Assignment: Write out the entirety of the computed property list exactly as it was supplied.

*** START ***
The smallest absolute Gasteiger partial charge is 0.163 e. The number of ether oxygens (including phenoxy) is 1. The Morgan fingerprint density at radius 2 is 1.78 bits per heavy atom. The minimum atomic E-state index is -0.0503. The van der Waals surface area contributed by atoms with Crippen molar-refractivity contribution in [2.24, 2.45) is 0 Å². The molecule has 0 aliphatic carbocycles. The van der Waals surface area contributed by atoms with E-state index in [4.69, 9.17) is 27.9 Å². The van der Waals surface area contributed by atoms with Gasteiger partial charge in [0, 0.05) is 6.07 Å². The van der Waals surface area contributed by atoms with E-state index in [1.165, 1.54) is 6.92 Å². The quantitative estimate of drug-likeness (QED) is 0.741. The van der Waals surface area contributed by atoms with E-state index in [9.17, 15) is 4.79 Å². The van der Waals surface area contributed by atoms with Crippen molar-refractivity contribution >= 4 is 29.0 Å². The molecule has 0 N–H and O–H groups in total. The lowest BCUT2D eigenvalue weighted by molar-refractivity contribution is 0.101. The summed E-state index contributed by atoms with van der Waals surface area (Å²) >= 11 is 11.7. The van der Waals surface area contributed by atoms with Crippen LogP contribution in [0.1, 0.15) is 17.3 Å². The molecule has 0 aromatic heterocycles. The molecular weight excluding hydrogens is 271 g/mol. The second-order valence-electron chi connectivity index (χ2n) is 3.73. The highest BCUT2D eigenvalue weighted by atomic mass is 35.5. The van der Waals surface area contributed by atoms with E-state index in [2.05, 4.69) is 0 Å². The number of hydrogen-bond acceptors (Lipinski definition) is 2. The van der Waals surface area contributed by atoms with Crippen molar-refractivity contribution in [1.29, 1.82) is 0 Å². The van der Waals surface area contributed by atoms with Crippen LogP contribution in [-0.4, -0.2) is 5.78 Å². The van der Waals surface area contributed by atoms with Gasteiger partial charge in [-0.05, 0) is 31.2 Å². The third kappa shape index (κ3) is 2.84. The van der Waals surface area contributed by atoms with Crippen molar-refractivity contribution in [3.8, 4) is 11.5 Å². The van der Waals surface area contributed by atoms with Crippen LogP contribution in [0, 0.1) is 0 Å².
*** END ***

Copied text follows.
The smallest absolute Gasteiger partial charge is 0.163 e. The number of ether oxygens (including phenoxy) is 1. The Morgan fingerprint density at radius 2 is 1.78 bits per heavy atom. The minimum atomic E-state index is -0.0503. The van der Waals surface area contributed by atoms with Crippen molar-refractivity contribution in [2.24, 2.45) is 0 Å². The molecule has 0 aliphatic carbocycles. The van der Waals surface area contributed by atoms with E-state index in [4.69, 9.17) is 27.9 Å². The van der Waals surface area contributed by atoms with Gasteiger partial charge in [0, 0.05) is 6.07 Å². The van der Waals surface area contributed by atoms with E-state index in [1.165, 1.54) is 6.92 Å². The quantitative estimate of drug-likeness (QED) is 0.741. The van der Waals surface area contributed by atoms with E-state index in [9.17, 15) is 4.79 Å². The van der Waals surface area contributed by atoms with Crippen molar-refractivity contribution >= 4 is 29.0 Å². The molecule has 0 N–H and O–H groups in total. The lowest BCUT2D eigenvalue weighted by molar-refractivity contribution is 0.101. The summed E-state index contributed by atoms with van der Waals surface area (Å²) >= 11 is 11.7. The van der Waals surface area contributed by atoms with Crippen LogP contribution in [0.1, 0.15) is 17.3 Å². The molecule has 0 aromatic heterocycles. The molecular weight excluding hydrogens is 271 g/mol. The second-order valence-electron chi connectivity index (χ2n) is 3.73. The highest BCUT2D eigenvalue weighted by atomic mass is 35.5. The van der Waals surface area contributed by atoms with E-state index in [2.05, 4.69) is 0 Å². The number of hydrogen-bond acceptors (Lipinski definition) is 2. The van der Waals surface area contributed by atoms with Crippen molar-refractivity contribution in [1.29, 1.82) is 0 Å². The van der Waals surface area contributed by atoms with Crippen LogP contribution in [-0.4, -0.2) is 5.78 Å². The van der Waals surface area contributed by atoms with Gasteiger partial charge in [-0.05, 0) is 31.2 Å². The third kappa shape index (κ3) is 2.84. The van der Waals surface area contributed by atoms with Crippen molar-refractivity contribution in [3.8, 4) is 11.5 Å². The van der Waals surface area contributed by atoms with Crippen LogP contribution in [0, 0.1) is 0 Å².